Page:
Long gone are the days in which meth was manufactured in broken down trailers in distant wooded enclaves in rural areas in the United States. In today’s world, meth is cooked in places that include rental apartment, condos, townhomes, and single-family residences. In addition, meth remains a widely used illegal drug. Many people smoke this dangerous mind-altering substance. Both making and smoking meth in a rental residential property can result in a space becoming dangerously contaminated by the substance. Residential meth contamination can be a significant health threat to people who come into contact with the contaminated property, including subsequent residents.  

Legal Responsibility of a Landlord to Prospective Tenants

The laws regarding a landlord’s legal responsibility to a prospective tenant in regard to meth contamination differ from one state to another. In California, if the local health agency “shuts down” a rental property upon the discovery of chemicals or residue associated with meth production, a landlord ends up with a notification requirement. Specifically, when a landlord elects to re-rent the property to a new tenant, the landlord must provide the prospective renter with notice of the previously existing meth lab on the premises. In addition, California law also includes a requirement that the landlord provides a prospective tenant with a copy of the initial order “shutting down” the rental premises because of suspected meth manufacturing on the premises (or at least the presence of drug residue and chemicals associated with meth-making).

This notification must be provided to a prospective tenant before a lease is signed. If this information isn’t provided before the signing of a lease, the rental agreement becomes voidable. What this means is that the tenant not provided with information about the prior presence of a meth lab or of drug residue and chemicals associated with such an operation can walk away from the lease agreement without any penalty whatsoever. In addition, a tenant very well may be in a position to take further legal action against the landlord in this type of situation.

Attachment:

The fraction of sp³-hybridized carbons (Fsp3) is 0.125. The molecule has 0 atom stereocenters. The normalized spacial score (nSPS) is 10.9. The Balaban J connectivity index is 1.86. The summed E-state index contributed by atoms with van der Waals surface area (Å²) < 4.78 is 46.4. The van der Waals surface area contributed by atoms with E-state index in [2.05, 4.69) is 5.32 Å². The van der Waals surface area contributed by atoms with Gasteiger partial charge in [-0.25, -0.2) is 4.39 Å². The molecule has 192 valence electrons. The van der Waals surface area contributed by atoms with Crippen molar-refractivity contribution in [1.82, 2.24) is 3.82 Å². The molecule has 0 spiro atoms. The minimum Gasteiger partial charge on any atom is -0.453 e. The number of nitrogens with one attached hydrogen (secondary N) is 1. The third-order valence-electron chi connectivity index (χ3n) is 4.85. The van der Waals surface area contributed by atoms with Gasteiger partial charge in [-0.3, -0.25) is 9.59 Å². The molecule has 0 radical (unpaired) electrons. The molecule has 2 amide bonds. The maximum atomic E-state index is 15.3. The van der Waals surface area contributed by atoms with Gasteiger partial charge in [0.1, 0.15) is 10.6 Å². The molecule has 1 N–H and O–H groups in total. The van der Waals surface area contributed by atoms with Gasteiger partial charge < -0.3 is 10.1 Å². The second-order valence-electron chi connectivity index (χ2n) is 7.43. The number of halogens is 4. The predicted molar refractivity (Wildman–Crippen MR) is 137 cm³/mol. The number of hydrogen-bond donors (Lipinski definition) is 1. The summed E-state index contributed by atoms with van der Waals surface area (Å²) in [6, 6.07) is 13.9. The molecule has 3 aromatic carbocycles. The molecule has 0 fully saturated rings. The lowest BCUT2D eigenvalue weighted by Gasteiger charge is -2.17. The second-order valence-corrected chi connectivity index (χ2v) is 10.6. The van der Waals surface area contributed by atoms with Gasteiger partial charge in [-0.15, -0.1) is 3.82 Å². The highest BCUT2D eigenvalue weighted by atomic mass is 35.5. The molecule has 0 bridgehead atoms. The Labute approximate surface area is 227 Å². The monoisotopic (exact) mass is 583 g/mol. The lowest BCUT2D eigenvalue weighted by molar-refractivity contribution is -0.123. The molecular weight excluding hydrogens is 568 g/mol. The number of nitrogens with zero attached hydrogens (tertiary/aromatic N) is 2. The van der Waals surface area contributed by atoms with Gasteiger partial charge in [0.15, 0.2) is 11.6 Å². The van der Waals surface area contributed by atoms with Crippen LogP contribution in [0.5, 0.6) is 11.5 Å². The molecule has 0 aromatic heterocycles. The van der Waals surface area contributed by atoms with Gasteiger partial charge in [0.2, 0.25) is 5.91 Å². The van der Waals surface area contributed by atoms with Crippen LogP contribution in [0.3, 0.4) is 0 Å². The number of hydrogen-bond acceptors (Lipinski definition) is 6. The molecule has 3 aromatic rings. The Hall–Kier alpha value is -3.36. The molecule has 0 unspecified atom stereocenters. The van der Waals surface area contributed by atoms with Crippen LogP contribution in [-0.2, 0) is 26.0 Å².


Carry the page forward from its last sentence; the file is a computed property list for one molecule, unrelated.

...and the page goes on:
More broadly, and beyond the notification issue, a landlord has an overarching legal responsibility to ensure that rental property is in a reasonably safe condition before renting it to a prospective tenant. If a landlord has actual knowledge of a hazard at a rental property, that hazard must be rectified. If the process of rectifying a hazard will take some time, a landlord has an obligation to notify a prospective tenant of the danger on the premises. 

The mere fact that a landlord may lack actual knowledge of a hazard at a rental property doesn’t necessarily relieve that individual of a legal obligation to a prospective tenant. If a landlord reasonably should have known about a hazard on the premises of a rental property, that individual has a legal obligation to a prospective tenant. The failure to rectify a hazard or advise a prospective tenant about it isn’t justifiable if a reasonable person in the shoes of a landlord would have known about the issue.

In addition to the legal obligations of a landlord to a tenant or prospective tenant when it comes to an issue of meth contamination, a landlord has rights as well. Specifically, if a landlord learns that an existing tenant has been making meth in a rental property, the laws in most states permit a landlord the ability to seek an immediate removal or eviction of the tenant from the premises. Beyond obtaining the physical removal of the tenant, a landlord can also seek money damages or compensation to cover the costs associated with meth decontamination. 

Testing for Meth Contamination

There can be instances in which a landlord is unaware of the operation of a meth lab in a rental unit. In addition, it is also possible that a rented property is occupied by a meth dealer, a person who stores larger quantities of the drug on the premises. Finally, a tenant might smoke meth, an activity that the renter engages in often. These three scenarios are all situations in which the prospect for meth contamination may occur at a rental property.

The bottom line is that a future tenant will be exposed to this meth contamination and may encounter health problems as a result. This would raise the specter of whether the landlord should have known about the methamphetamine contamination and should have taken action to remediate or eliminate it. 

The reality is that a landlord can obtain a relatively inexpensive testing of rental property for meth contamination before putting it on the market and making it available to prospective tenants. A meth decontamination company typically can provide this service.

Overview of Meth Decontamination 

Meth decontamination is not a matter of giving a rental property a thorough cleaning. Eliminating meth contamination requires significantly more effort. This comes in the form of specialized equipment together with customized remediation agents designed to safely and thoroughly eliminate meth contamination in a rental property.